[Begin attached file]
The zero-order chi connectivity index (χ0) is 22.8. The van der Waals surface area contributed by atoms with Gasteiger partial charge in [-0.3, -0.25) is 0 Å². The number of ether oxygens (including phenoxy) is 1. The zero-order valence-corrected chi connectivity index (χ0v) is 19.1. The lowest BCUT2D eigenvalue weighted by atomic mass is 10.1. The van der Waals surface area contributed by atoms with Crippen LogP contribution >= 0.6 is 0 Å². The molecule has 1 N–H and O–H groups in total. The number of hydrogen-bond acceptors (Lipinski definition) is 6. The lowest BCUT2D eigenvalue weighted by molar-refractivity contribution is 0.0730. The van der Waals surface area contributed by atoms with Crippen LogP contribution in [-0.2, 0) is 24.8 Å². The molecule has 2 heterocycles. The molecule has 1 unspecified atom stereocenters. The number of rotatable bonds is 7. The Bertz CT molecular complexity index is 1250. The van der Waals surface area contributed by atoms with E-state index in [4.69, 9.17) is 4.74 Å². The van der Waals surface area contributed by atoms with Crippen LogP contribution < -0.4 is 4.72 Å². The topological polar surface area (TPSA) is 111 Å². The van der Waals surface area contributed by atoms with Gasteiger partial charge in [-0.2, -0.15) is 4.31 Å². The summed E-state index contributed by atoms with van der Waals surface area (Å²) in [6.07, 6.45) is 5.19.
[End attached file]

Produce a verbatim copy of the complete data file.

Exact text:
The zero-order chi connectivity index (χ0) is 22.8. The van der Waals surface area contributed by atoms with Gasteiger partial charge in [-0.3, -0.25) is 0 Å². The number of ether oxygens (including phenoxy) is 1. The zero-order valence-corrected chi connectivity index (χ0v) is 19.1. The lowest BCUT2D eigenvalue weighted by atomic mass is 10.1. The van der Waals surface area contributed by atoms with Crippen LogP contribution >= 0.6 is 0 Å². The molecule has 1 N–H and O–H groups in total. The number of hydrogen-bond acceptors (Lipinski definition) is 6. The lowest BCUT2D eigenvalue weighted by molar-refractivity contribution is 0.0730. The van der Waals surface area contributed by atoms with Crippen LogP contribution in [-0.2, 0) is 24.8 Å². The molecule has 2 heterocycles. The molecule has 1 unspecified atom stereocenters. The number of rotatable bonds is 7. The Bertz CT molecular complexity index is 1250. The van der Waals surface area contributed by atoms with E-state index in [4.69, 9.17) is 4.74 Å². The van der Waals surface area contributed by atoms with Crippen LogP contribution < -0.4 is 4.72 Å². The topological polar surface area (TPSA) is 111 Å². The van der Waals surface area contributed by atoms with Gasteiger partial charge in [-0.2, -0.15) is 4.31 Å². The summed E-state index contributed by atoms with van der Waals surface area (Å²) in [6.07, 6.45) is 5.19.